“It’s typical in a uniform market because it’s male dominant, for them to dress the females in a male uniform,” says Janet Rives, marketing manager for The Force by Horace Small. “If down to a choice, a woman will wear a man’s shirt, if she has to. But it’s the men’s pants that give female officers the most complaints.”

Since some manufacturers custom fit their customers, while others offer sizes, the problems with female uniform trousers vary from brand to brand. In addition, the way a particular size may fit varies from maker to maker as well, depending on the type of patterns offered.

The one thing that all manufacturers seem to agree on is that the primary difference in men’s and women’s pants is in the hip and thigh area. Bruce Klein, vice president of Red The Uniform Tailor, says that the difference in that area is on average seven inches larger on a woman than a man, with that number varying depending on the size and build of the officer.

Another area of difference is in the rise of the pant, which is the distance between the crotch and the waist of a pair of trousers. According to the manufacturers, the rise measurement front to back needs to be different in women’s pants because as you get to a different size, the crotch depth grows faster than it would on a man’s pant.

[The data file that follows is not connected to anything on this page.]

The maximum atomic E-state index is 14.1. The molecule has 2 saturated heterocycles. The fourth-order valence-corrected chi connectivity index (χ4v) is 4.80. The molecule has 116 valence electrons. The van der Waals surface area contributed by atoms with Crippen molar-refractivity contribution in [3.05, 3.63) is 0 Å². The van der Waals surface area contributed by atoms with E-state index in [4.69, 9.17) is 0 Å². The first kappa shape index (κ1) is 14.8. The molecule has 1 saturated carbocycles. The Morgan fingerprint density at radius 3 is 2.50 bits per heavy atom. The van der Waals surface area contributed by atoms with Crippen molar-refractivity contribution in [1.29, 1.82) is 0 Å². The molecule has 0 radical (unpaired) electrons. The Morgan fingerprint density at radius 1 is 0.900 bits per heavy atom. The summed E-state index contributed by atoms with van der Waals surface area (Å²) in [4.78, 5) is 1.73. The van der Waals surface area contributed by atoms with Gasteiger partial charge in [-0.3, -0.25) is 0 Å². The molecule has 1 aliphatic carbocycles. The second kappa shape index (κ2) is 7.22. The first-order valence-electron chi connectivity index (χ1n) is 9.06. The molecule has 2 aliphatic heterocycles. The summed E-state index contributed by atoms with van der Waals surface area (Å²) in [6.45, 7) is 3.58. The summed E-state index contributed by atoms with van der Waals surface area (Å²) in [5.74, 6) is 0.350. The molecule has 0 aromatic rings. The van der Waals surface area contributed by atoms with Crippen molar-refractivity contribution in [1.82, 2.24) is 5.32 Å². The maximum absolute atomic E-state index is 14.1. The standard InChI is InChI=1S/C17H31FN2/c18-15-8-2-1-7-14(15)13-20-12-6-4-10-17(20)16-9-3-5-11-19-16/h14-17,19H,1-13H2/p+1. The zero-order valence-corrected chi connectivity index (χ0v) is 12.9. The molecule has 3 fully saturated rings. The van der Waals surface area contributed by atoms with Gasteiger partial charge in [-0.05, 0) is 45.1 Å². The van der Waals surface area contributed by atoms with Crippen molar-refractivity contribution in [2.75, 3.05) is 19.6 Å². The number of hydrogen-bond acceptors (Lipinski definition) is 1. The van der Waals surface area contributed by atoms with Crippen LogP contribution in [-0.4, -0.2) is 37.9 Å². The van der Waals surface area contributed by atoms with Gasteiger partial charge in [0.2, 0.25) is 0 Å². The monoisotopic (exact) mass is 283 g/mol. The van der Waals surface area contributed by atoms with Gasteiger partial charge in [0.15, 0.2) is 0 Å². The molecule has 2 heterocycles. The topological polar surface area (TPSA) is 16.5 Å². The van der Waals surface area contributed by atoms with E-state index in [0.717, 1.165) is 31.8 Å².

“The rise in a man’s pant is longer for their make and style. So when you see a lady with pants that come right up under her chest, that’s a man’s pant,” explains Rives.

Each manufacturer has tried to address this problem in its own unique way. No matter what each manufacturer has done differently, however, they’ve each made changes in the patterns of their female trousers to not only give those officers a more flattering look, but to directly address the fact that men and women are simply not built the same.

“I think that our body proportions are pretty good,” says 5.11’s Velasco. “The biggest complaint that we receive from women lately is not having inseams long enough. There’s such a variety in inseams for women that they are having a problem finding their size.”